16 Stepper Motors At Once Possible?

I'm planning to build a machine that uses 16 6w peristaltic pumps with stepper motors. Each fill will be 9ml at a rate of 2ml per second. Every pump will dispense the same amount, but they all should run simultaneously.

The issue with this plan is the number of pins it will require (4 per motor). Is there a way to control all of them with a single Arduino since all motors are getting exactly the same command?

Using stepper drivers is neccessary due to the current needed. Then the I/O will need 2 lines per stepper. Driver boards usually have an "Enable" input that can be hard wired or controlled using one I/O for all steppers.
Maybe a Mega will do. It has plenty of I/Os. Else multiplexers will be needed.
Any help?

What about "simultaniously"? It will take some microseconds from pulsing the first stepper until the last one has got its command.

A stepper driver bus?

Do post a link to the data sheet of those steppers.

What speed do you require of the steppers?

If they all are doing the exact same thing, you can tie all 16 steppers together such that the Arduino only believes it is driving 1. This solution will require the driving board to be able to handle 16 x 6W = 96W of power so it better be prepared for it.

ne10:
The issue with this plan is the number of pins it will require (4 per motor). Is there a way to control all of them with a single Arduino since all motors are getting exactly the same command?

You don't drive the motors with the pins. (just in case, not saying you would) You control transistors with the pins (+ resistors) or control a driver board with the pins.

A ULN2803 (IIRC or the 08) can turn a few mA into a few 100 mA for 8 pins, 500mA max and every pin has a protection diode. The cheaper ULN2801 has 7 channels but the heat of 4 should be enough to sink. I have an old book on parallel-port robotics showing ULN's driving small steppers.

You can buy more efficient and powerful drivers than ULN280x chips, a driver board will include heat sink and circuitry.

Or you can do a study and roll your own: H-Bridge Secrets | Modular Circuits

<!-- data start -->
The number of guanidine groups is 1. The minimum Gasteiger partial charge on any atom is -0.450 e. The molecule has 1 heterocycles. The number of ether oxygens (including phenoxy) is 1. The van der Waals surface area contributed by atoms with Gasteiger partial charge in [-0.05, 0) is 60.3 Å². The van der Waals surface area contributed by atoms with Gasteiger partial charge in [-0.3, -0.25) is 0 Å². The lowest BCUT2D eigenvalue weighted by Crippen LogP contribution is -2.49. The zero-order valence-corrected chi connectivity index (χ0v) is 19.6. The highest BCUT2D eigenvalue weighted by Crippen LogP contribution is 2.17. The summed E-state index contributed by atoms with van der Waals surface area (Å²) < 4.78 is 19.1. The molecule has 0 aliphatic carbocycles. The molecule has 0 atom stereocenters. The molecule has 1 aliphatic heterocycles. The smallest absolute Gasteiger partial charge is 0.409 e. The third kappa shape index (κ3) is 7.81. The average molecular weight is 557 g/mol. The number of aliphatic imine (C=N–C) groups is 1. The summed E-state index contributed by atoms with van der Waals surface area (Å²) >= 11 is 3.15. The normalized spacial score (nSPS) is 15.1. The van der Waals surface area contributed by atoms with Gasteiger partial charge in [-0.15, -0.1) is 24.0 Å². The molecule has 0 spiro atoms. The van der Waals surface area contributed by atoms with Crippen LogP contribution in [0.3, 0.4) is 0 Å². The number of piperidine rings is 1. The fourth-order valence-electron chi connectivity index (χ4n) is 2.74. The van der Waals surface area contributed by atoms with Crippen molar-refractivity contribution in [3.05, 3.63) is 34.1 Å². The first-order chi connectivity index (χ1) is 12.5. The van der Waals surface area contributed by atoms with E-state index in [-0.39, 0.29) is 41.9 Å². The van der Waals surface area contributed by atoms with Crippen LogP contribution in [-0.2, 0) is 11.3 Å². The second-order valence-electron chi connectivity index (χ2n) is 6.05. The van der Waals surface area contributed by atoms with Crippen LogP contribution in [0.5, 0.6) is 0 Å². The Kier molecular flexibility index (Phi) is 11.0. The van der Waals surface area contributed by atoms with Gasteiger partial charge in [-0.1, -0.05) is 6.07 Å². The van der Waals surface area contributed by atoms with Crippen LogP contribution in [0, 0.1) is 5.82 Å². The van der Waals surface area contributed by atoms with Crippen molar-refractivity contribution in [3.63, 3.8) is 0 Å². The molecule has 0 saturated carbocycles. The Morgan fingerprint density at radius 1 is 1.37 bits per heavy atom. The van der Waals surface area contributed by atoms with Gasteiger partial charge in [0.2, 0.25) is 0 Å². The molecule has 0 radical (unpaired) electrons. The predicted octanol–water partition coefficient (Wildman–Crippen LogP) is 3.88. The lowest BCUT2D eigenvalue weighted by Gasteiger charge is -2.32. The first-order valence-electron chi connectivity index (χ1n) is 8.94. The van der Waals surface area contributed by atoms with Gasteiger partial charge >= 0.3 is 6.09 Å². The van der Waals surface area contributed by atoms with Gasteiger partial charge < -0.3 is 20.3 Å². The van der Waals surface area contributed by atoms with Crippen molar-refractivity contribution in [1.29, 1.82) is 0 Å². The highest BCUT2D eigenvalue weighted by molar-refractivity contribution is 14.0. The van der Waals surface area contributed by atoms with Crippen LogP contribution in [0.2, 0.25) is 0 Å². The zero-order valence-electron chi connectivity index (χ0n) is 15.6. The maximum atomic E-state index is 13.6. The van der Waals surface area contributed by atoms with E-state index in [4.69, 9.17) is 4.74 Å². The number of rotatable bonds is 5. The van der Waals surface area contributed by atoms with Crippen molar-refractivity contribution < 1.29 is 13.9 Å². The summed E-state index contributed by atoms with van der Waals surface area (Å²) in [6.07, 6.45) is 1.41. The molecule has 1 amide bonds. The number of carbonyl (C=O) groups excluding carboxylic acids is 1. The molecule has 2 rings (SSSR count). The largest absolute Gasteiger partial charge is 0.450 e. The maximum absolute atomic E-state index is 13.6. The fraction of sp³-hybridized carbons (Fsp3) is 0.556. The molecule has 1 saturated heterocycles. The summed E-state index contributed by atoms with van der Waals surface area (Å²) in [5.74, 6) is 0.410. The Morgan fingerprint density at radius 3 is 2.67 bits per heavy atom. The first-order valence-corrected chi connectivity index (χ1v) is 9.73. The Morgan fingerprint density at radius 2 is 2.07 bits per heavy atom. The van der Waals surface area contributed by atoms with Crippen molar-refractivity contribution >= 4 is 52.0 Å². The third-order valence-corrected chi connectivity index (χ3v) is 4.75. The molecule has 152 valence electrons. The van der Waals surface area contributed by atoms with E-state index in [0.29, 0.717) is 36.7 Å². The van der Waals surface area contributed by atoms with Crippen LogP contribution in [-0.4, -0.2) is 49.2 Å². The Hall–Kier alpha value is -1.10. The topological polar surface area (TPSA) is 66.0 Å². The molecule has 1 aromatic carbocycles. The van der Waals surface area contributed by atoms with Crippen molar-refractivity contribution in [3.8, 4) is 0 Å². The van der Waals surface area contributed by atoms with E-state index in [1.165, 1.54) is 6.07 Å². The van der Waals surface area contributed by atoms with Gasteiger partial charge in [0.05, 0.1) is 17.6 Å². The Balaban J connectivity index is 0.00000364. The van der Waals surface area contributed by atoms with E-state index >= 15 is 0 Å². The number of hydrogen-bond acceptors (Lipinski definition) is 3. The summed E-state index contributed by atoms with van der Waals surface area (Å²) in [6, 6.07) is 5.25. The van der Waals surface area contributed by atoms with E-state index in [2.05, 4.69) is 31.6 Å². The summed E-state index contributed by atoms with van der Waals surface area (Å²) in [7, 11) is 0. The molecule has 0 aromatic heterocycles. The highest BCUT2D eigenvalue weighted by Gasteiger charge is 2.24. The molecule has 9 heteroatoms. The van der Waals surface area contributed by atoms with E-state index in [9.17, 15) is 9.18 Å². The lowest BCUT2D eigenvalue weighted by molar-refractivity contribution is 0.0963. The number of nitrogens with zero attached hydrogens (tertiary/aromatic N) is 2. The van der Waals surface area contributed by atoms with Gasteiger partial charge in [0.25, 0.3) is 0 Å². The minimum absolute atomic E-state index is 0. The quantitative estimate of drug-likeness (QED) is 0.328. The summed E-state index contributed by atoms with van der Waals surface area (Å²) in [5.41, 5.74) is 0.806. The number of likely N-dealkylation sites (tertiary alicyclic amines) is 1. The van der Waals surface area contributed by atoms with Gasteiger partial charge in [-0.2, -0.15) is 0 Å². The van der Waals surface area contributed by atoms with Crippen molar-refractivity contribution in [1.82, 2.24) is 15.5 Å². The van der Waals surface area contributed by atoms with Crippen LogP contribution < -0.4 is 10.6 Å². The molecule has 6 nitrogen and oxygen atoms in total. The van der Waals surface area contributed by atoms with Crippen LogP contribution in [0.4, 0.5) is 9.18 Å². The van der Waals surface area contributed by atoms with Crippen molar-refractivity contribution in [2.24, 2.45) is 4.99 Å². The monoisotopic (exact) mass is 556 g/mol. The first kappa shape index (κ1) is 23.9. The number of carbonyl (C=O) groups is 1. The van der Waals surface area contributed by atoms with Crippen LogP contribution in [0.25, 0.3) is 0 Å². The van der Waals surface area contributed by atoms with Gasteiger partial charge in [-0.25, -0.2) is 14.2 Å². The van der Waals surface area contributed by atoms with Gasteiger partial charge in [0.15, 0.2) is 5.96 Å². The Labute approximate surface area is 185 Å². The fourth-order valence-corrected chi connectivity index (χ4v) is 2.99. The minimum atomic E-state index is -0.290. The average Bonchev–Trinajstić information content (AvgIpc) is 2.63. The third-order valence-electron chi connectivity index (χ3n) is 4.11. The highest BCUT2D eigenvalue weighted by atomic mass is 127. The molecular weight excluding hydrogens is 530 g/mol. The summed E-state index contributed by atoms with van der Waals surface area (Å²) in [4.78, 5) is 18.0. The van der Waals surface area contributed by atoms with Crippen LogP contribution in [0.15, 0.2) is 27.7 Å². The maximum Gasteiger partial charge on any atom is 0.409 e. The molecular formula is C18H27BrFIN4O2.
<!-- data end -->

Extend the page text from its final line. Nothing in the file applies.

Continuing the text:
Maybe smarter to have one motor turn all the pumps?

If you connected the stepper wires to FETs gated by shift register pins you could get 2 motors per chip. It takes less than 20 micros to change and --- the changes appear on the outgoing pins when the latch is closed, all the shift registers on the SPI daisy chain share the latch as a bus line.

Railroader:
Using stepper drivers is neccessary due to the current needed. Then the I/O will need 2 lines per stepper. Driver boards usually have an "Enable" input that can be hard wired or controlled using one I/O for all steppers.
Maybe a Mega will do. It has plenty of I/Os. Else multiplexers will be needed.
Any help?

Yes. This is a help. Thank You. Current is not the only reason. The main reason is because steppers are more precise and I need an exact 9ml fill at a slow speed.

Railroader:
What about "simultaniously"? It will take some microseconds from pulsing the first stepper until the last one has got its command.

I would need them all to run at the same time.

wvmarle:
Do post a link to the data sheet of those steppers.

What speed do you require of the steppers?

Not sure exactly what speed they need to be. More than likely I will be adjusting and playing with the amount of time they run to get the fill right. I requested a data sheet from the manufacturer. I'm still waiting to hear back.

blh64:
If they all are doing the exact same thing, you can tie all 16 steppers together such that the Arduino only believes it is driving 1. This solution will require the driving board to be able to handle 16 x 6W = 96W of power so it better be prepared for it.

That's a great idea! do you know a board that can handle 96w of power simultaneously? The power will only be flowing for about 4-6 seconds. The cycle time between fills will be 5 minutes. Heat may not matter. Do you happen to have a picture of a project layout with a similar setup?

GoForSmoke:
You don't drive the motors with the pins. (just in case, not saying you would) You control transistors with the pins (+ resistors) or control a driver board with the pins.